The Pre-Raphaelite painter Henry Wallis (1830–1916) received much critical acclaim during his own lifetime, yet he remains comparatively little known today. From 1854 to 1877 he exhibited at the Royal Academy almost every year, before becoming a leading member of the Old Water-Colour Society, where some of his works were praised for ‘their striking truth of local colour, their admirable keeping, and finished workmanship’. He was the friend and confidant of leading members of the art world.He was an expert adviser to public institutions. He has been entirely sidelined in the history of late 19th-century British art.
Today Wallis is best remembered for two successful paintings: The Death of Chatterton (1856), a meticulous representation of the suicide of the 18th-century poet Thomas Chatterton, and The Stonebreaker (c. 1857), a depiction of a working man slumped in the fading light, crushed as much by his poverty as his back-breaking labour. 
These works propelled Wallis into the heart of the British art scene. Yet from this point on it was generally accepted that he produced nothing.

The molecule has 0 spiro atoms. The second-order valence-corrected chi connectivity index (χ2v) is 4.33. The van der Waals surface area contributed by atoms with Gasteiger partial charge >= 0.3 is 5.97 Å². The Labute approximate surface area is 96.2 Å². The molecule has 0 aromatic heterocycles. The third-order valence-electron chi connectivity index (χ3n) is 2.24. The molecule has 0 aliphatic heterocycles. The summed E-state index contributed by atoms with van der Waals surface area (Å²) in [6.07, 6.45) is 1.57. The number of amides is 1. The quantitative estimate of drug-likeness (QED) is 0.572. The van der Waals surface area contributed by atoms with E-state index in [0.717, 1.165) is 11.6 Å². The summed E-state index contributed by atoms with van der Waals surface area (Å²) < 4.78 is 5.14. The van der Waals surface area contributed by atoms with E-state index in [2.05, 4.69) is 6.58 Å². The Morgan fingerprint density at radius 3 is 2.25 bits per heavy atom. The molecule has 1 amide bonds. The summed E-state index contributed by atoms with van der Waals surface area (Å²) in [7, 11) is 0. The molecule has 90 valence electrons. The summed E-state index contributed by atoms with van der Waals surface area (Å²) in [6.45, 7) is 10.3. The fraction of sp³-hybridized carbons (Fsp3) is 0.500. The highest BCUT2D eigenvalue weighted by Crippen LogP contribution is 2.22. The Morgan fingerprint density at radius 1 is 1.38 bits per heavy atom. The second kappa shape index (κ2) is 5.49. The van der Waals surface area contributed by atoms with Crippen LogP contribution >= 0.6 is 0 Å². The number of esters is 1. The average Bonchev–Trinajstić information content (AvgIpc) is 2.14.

He was born out of wedlock and when his mother married Andrew Wallis, a wealthy property owner, the family was able to support Henry’s artistic education, initially at the Royal Academy Schools and then at the atelier of Charles Gleyre in Paris.
Wallis’s desire for historical accuracy is found throughout his paintings, from the impressively rendered textiles in a scene with Samuel Johnson that has echoes of Vermeer to the representation of a gondola in an Italian Renaissance scene, drawn from sketches sent by a friend in Venice. His talent for acute observation became especially clear from the mid 1870s onwards, when, coinciding with frequent trips to Italy and Egypt, he turned to watercolour painting. Armed with this portable medium, Wallis recorded scenes of everyday life, in Egypt.
Wallis’s close study of historical objects led him to a second career as a collector, scholar and art dealer. His real passion was for Italian and Islamic ceramics but he also collected oriental rugs, manuscripts, metalwork, glassware and fine art. he also donated objects from his own collection. It is thanks to Wallis that these museums formed large parts of their collections of maiolica and Islamic pottery, which visitors can still see today.